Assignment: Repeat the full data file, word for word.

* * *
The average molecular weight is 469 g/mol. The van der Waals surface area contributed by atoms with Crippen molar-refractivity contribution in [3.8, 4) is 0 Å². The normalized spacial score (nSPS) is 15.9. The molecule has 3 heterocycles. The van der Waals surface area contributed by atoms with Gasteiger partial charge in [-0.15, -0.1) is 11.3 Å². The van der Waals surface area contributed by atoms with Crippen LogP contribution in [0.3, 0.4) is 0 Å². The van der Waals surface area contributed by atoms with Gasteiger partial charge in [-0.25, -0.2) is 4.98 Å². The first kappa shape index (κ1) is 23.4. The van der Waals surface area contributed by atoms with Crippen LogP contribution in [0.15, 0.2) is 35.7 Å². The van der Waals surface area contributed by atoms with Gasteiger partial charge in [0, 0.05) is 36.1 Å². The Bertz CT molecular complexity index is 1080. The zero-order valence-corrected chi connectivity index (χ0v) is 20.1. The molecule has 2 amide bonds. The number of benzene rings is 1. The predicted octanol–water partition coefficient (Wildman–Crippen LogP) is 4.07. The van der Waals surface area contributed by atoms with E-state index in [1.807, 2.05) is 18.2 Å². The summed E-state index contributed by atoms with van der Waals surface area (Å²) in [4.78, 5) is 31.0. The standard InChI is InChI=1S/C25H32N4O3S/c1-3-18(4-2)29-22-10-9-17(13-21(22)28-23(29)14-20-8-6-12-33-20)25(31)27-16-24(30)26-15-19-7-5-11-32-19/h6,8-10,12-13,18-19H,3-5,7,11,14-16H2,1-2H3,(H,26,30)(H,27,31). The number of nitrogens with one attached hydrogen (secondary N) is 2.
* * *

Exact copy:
The average molecular weight is 469 g/mol. The van der Waals surface area contributed by atoms with Crippen molar-refractivity contribution in [3.8, 4) is 0 Å². The normalized spacial score (nSPS) is 15.9. The molecule has 3 heterocycles. The van der Waals surface area contributed by atoms with Gasteiger partial charge in [-0.15, -0.1) is 11.3 Å². The van der Waals surface area contributed by atoms with Crippen LogP contribution in [0.3, 0.4) is 0 Å². The van der Waals surface area contributed by atoms with Gasteiger partial charge in [-0.25, -0.2) is 4.98 Å². The first kappa shape index (κ1) is 23.4. The van der Waals surface area contributed by atoms with Crippen LogP contribution in [0.15, 0.2) is 35.7 Å². The van der Waals surface area contributed by atoms with Gasteiger partial charge in [0, 0.05) is 36.1 Å². The Bertz CT molecular complexity index is 1080. The zero-order valence-corrected chi connectivity index (χ0v) is 20.1. The molecule has 2 amide bonds. The number of benzene rings is 1. The predicted octanol–water partition coefficient (Wildman–Crippen LogP) is 4.07. The van der Waals surface area contributed by atoms with E-state index in [1.807, 2.05) is 18.2 Å². The summed E-state index contributed by atoms with van der Waals surface area (Å²) in [4.78, 5) is 31.0. The standard InChI is InChI=1S/C25H32N4O3S/c1-3-18(4-2)29-22-10-9-17(13-21(22)28-23(29)14-20-8-6-12-33-20)25(31)27-16-24(30)26-15-19-7-5-11-32-19/h6,8-10,12-13,18-19H,3-5,7,11,14-16H2,1-2H3,(H,26,30)(H,27,31). The number of nitrogens with one attached hydrogen (secondary N) is 2.